Abnormal Lore: Passport to Magonia
Abnormal Lore is a new ongoing series in the Journal, wherein I will review literature covering all facets of the fortean. As always, I'd love to know what you think, so don't be shy!
Passport to Magonia has aged well. Vallee's musings on the nature of UFO and contactee phenomena, and their connection to related folklore such as demons and fairies, is just as valid today as it was back in the '60s. As many of you know, this is a subject on which I touch in many of my articles. The idea that there is a common cause to the strangest reported interactions with otherworldly beings--regardless of applied narrative or superficial appearance--is something about which I think quite a bit. And, just like Vallee, I think the similarities are too great to ignore.
Now, and this is important, you need to know that Vallee is a scientist, and he approaches the issue scientifically. He isn't going to present you with any concrete answers, because frankly there aren't any. And his writing has a tendency to be a bit dry--somewhere between a newspaper article and a scholarly research paper. But the subject matter is entertaining enough to make up for that, and his style does deliver information in a way that makes it eminently palatable. It's quite a bit shorter than you might think, too, since the last 180 pages or so of the 359 page book are comprised of a chronological list of encounters that span from the late 19th century into the 1960s. I love this feature. It shows the sincerity of Vallee's scientific philosophy that he would present his data in such a straightforward manner, and on top of that, it's a handy resource in and of itself.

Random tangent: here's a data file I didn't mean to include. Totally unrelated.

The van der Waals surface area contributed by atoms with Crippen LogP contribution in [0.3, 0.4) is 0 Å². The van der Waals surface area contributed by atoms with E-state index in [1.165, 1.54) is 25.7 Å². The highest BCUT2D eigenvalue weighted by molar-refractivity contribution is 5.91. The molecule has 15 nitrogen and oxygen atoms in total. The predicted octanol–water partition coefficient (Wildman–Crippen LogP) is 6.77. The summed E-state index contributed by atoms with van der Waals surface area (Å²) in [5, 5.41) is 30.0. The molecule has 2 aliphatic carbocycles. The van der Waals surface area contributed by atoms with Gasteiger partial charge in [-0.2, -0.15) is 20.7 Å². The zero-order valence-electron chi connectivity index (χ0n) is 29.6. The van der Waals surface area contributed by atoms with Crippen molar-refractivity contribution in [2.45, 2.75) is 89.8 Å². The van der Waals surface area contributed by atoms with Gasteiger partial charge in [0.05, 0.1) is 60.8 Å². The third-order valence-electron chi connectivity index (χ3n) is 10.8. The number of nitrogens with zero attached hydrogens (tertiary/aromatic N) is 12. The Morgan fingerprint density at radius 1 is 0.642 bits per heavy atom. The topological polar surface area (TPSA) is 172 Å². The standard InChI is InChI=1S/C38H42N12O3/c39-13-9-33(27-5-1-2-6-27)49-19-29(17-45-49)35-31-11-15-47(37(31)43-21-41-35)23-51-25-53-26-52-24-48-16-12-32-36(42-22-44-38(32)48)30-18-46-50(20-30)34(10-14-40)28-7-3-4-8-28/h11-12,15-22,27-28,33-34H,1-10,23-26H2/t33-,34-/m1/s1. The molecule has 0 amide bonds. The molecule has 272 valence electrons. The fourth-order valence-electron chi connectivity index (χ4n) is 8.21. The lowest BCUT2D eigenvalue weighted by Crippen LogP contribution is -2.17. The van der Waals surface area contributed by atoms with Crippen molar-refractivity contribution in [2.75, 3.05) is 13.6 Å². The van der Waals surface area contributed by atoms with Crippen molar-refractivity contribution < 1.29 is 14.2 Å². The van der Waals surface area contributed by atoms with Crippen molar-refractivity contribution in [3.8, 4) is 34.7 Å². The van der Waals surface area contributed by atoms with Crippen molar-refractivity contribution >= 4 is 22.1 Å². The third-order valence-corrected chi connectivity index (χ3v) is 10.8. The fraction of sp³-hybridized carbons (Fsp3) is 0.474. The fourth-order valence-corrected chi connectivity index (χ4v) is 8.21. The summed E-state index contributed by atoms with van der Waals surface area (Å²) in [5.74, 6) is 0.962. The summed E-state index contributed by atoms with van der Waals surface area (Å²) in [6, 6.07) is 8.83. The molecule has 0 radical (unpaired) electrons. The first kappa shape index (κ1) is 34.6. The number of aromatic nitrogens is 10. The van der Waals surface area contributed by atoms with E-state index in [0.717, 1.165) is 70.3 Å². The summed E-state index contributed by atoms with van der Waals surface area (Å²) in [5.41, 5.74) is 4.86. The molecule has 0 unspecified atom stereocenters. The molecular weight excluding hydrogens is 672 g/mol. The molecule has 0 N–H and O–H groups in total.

This isn't just a good book. If you're at all interested in the fortean, or even just specifically UFOs and extraterrestrials, this is a necessary book. Reading this one isn't optional to me. If I were teaching a class on alien visitation, this would be on the syllabus. In any case, I think you get my point. Read it in small doses if science writing isn't your thing, but trust me, you won't be sorry that you did.
Yours in Impossibility,